Description
BACKGROUND OF THE INVENTION

1. Field of the Invention

The present invention relates to a method of driving a liquid crystal matrix panel which has by itself a memory property, such as a ferrodielectric liquid crystal panel, and is usable in a display device.

2. Description of the Prior Art

Recently in the field of information processing apparatus represented by computers and in the field of video equipment represented by television and video tape recorders, there is a growing demand for a thin-type display device of large display capacity.

As an example of conventional driving method of liquid crystal matrix panel, the driving method of ferrodielectric liquid crystal is described below.

Conventional high speed driving methods of bistable ferrodielectric liquid crystal matrix panel are 1) the method applying a high voltage capable of setting the liquid crystal in a desired state regardless of the display data before the selection period (e.g. see the Technical Research Report of Japan Society of Electronic Information and Communications, Vol. 87, No. 68), 2) the method of inverting the polarity sequence of the applied voltage at scanning period intervals while selecting two scanning electrodes simultaneously (e.g. see Japanese Laid-open Patent 63-151929), and 3) the method of applying a voltage having a duration capable of setting the liquid crystal in a desired state regardless of the display data before the selection period (e.g., see Japanese Laid-open Patent 62-56937).

However, in the driving method of 1), the driving voltage becomes high, so that it is difficult to integrate the drive circuit on a semiconductor chip. In the driving method of 2), the operation margin varies with the display pattern. In the driving method of 3), three different voltages must be applied to the scanning electrodes at the same time, and therefore a driver having a simple structure cannot be used.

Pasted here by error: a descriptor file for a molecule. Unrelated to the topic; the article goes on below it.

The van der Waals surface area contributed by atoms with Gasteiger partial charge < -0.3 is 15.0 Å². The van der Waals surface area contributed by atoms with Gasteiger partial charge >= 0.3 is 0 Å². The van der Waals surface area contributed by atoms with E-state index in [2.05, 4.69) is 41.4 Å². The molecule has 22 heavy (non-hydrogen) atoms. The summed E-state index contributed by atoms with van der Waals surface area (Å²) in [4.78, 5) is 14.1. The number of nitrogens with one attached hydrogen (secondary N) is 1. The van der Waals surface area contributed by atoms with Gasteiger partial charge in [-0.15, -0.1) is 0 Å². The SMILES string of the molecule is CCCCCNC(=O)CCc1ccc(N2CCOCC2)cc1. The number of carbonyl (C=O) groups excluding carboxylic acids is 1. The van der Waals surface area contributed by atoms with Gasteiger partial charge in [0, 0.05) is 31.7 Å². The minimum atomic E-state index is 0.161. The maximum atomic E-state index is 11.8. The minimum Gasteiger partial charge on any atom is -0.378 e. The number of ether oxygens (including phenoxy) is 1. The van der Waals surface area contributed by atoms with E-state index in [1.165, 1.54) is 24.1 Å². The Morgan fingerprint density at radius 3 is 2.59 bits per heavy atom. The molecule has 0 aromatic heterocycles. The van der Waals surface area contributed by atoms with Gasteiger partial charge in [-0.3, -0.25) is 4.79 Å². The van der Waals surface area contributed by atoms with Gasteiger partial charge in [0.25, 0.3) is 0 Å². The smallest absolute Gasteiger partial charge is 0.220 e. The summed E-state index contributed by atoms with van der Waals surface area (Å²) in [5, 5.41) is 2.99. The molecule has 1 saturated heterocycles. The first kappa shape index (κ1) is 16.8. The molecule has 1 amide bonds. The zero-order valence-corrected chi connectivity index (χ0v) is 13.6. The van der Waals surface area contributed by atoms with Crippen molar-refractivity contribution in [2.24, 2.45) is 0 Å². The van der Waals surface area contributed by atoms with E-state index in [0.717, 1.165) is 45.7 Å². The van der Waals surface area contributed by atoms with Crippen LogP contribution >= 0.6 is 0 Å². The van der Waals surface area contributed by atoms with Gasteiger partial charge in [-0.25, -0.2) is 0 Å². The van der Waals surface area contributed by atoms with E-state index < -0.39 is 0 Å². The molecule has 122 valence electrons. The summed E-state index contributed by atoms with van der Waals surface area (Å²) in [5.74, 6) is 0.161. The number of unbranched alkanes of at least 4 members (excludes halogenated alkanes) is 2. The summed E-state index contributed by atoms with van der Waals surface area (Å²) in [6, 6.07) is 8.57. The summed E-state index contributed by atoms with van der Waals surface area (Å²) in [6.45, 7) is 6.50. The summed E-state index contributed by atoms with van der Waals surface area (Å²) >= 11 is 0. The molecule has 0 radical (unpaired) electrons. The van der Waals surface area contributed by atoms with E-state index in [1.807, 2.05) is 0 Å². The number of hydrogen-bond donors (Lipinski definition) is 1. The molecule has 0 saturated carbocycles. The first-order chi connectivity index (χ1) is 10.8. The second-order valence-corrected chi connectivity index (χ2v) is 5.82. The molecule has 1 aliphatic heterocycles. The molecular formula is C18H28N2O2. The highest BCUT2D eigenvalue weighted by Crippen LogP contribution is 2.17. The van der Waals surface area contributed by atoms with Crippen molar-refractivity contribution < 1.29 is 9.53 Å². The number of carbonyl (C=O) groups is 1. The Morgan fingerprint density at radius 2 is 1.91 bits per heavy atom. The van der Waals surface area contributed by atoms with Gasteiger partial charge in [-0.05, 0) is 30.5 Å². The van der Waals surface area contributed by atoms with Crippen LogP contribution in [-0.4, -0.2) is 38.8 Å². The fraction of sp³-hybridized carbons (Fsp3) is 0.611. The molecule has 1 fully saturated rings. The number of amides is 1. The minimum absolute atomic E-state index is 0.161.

SUMMARY OF THE INVENTION

It is hence a primary object of the invention to simplify the structure of the driver by making modifications on the applied voltage to set the liquid crystal in a desired state regardless of the display data before the selection period, so that two different voltages may be applied to the scanning electrodes at the same time.

To achieve the above object, the invention presents a method of applying to a pixel of liquid crystal a pulse voltage group for setting the pixel in a specified state regardless of a display data before the selection period, wherein if the pulse voltage group contains a first pulse voltage having a voltage whose absolute value is at least equal to an absolute value of a threshold voltage of the liquid crystal, the pulse voltage group also contains a second pulse voltage having a voltage whose absolute value is smaller than the absolute value of the threshold voltage of the liquid crystal and being opposite in polarity to the first pulse voltage immediately before or after the first pulse voltage.

In this method, there may be only two different voltages applied to the scanning lines at the same time, so that the driver structure can be simplified. With such a driver, a driving method of a liquid crystal matrix panel having a large operating margin at a high speed (one screen driving time=liquid crystal response timenumber of scanning lines2) can be realized.

BRIEF DESCRIPTION OF THE DRAWINGS

FIG. 1 is a structural diagram of a liquid crystal panel;

FIG. 2 is a schematic diagram of a liquid crystal matrix display device and a display pattern used in accordance with an embodiment of the present invention;

FIG. 3 is a waveform diagram of voltages applied to the scanning lines in accordance with an embodiment of the present invention;

FIG. 4 is a waveform diagram of voltages applied to the signal lines for displaying a pattern in FIG. 2 in accordance with an embodiment of the present invention;

FIG. 5 and FIG. 6 are respectively a waveform diagram of voltage applied to the pixels in FIG. 2 in accordance with an embodiment of the present invention and a diagram of brightness changes of the pixels;